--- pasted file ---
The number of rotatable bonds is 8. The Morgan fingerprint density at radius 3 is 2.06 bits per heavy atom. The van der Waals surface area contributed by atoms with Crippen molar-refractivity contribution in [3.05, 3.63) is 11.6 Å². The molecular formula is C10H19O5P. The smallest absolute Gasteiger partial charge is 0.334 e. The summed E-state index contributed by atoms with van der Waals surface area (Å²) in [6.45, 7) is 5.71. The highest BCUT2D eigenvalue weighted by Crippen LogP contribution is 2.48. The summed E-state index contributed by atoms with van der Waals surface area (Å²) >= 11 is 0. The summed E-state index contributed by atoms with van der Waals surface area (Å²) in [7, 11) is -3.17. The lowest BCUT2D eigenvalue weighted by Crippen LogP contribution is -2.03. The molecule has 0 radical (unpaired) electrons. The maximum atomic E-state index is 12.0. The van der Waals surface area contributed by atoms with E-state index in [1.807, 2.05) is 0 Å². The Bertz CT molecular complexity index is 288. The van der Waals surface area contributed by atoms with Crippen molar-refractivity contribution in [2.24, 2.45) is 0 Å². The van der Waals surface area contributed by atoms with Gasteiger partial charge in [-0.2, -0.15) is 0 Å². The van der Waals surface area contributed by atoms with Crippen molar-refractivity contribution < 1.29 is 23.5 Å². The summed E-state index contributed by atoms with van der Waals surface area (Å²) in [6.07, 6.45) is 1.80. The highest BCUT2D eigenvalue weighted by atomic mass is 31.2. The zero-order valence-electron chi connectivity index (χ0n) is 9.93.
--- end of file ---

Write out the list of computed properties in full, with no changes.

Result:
The number of rotatable bonds is 8. The Morgan fingerprint density at radius 3 is 2.06 bits per heavy atom. The van der Waals surface area contributed by atoms with Crippen molar-refractivity contribution in [3.05, 3.63) is 11.6 Å². The molecular formula is C10H19O5P. The smallest absolute Gasteiger partial charge is 0.334 e. The summed E-state index contributed by atoms with van der Waals surface area (Å²) in [6.45, 7) is 5.71. The highest BCUT2D eigenvalue weighted by Crippen LogP contribution is 2.48. The summed E-state index contributed by atoms with van der Waals surface area (Å²) >= 11 is 0. The summed E-state index contributed by atoms with van der Waals surface area (Å²) in [7, 11) is -3.17. The lowest BCUT2D eigenvalue weighted by Crippen LogP contribution is -2.03. The molecule has 0 radical (unpaired) electrons. The maximum atomic E-state index is 12.0. The van der Waals surface area contributed by atoms with E-state index in [1.807, 2.05) is 0 Å². The Bertz CT molecular complexity index is 288. The van der Waals surface area contributed by atoms with Crippen molar-refractivity contribution in [2.24, 2.45) is 0 Å². The van der Waals surface area contributed by atoms with Gasteiger partial charge in [-0.2, -0.15) is 0 Å². The van der Waals surface area contributed by atoms with Crippen molar-refractivity contribution < 1.29 is 23.5 Å². The summed E-state index contributed by atoms with van der Waals surface area (Å²) in [6.07, 6.45) is 1.80. The highest BCUT2D eigenvalue weighted by atomic mass is 31.2. The zero-order valence-electron chi connectivity index (χ0n) is 9.93.